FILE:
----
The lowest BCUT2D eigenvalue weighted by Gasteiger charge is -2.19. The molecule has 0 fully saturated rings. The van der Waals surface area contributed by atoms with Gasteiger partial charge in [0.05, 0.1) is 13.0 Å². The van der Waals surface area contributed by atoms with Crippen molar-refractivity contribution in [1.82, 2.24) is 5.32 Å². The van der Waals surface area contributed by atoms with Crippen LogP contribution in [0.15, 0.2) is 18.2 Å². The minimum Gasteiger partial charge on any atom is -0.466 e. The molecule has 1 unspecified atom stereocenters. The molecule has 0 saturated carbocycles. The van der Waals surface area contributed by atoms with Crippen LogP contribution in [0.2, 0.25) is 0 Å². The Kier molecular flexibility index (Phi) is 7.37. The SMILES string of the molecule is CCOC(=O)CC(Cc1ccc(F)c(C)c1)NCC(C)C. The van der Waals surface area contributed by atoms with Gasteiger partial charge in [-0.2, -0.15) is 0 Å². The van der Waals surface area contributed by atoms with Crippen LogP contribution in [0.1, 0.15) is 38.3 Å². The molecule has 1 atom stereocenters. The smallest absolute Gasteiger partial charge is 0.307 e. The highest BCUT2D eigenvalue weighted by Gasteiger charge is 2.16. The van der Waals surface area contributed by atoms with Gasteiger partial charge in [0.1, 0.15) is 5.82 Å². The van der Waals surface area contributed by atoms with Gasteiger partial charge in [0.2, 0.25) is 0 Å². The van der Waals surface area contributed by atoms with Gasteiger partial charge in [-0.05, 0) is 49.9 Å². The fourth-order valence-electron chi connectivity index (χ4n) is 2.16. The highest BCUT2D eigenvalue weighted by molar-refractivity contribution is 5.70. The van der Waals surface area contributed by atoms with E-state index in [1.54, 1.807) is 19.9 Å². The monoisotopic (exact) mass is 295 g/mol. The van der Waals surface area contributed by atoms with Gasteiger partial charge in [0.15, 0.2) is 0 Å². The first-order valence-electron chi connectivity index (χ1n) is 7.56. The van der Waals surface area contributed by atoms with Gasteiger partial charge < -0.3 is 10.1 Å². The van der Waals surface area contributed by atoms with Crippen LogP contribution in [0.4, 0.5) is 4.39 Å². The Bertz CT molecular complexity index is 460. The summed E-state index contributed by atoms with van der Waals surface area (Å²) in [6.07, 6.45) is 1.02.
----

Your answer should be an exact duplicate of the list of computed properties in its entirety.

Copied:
The lowest BCUT2D eigenvalue weighted by Gasteiger charge is -2.19. The molecule has 0 fully saturated rings. The van der Waals surface area contributed by atoms with Gasteiger partial charge in [0.05, 0.1) is 13.0 Å². The van der Waals surface area contributed by atoms with Crippen molar-refractivity contribution in [1.82, 2.24) is 5.32 Å². The van der Waals surface area contributed by atoms with Crippen LogP contribution in [0.15, 0.2) is 18.2 Å². The minimum Gasteiger partial charge on any atom is -0.466 e. The molecule has 1 unspecified atom stereocenters. The molecule has 0 saturated carbocycles. The van der Waals surface area contributed by atoms with Crippen LogP contribution in [0.2, 0.25) is 0 Å². The Kier molecular flexibility index (Phi) is 7.37. The SMILES string of the molecule is CCOC(=O)CC(Cc1ccc(F)c(C)c1)NCC(C)C. The van der Waals surface area contributed by atoms with Gasteiger partial charge in [-0.2, -0.15) is 0 Å². The van der Waals surface area contributed by atoms with Crippen LogP contribution in [0.1, 0.15) is 38.3 Å². The molecule has 1 atom stereocenters. The smallest absolute Gasteiger partial charge is 0.307 e. The highest BCUT2D eigenvalue weighted by Gasteiger charge is 2.16. The van der Waals surface area contributed by atoms with Gasteiger partial charge in [0.1, 0.15) is 5.82 Å². The van der Waals surface area contributed by atoms with Gasteiger partial charge in [0.2, 0.25) is 0 Å². The van der Waals surface area contributed by atoms with Gasteiger partial charge in [-0.05, 0) is 49.9 Å². The fourth-order valence-electron chi connectivity index (χ4n) is 2.16. The highest BCUT2D eigenvalue weighted by molar-refractivity contribution is 5.70. The van der Waals surface area contributed by atoms with E-state index in [1.54, 1.807) is 19.9 Å². The monoisotopic (exact) mass is 295 g/mol. The van der Waals surface area contributed by atoms with Gasteiger partial charge in [0.15, 0.2) is 0 Å². The first-order valence-electron chi connectivity index (χ1n) is 7.56. The van der Waals surface area contributed by atoms with Gasteiger partial charge < -0.3 is 10.1 Å². The van der Waals surface area contributed by atoms with Crippen LogP contribution in [0.4, 0.5) is 4.39 Å². The Bertz CT molecular complexity index is 460. The summed E-state index contributed by atoms with van der Waals surface area (Å²) in [6.07, 6.45) is 1.02.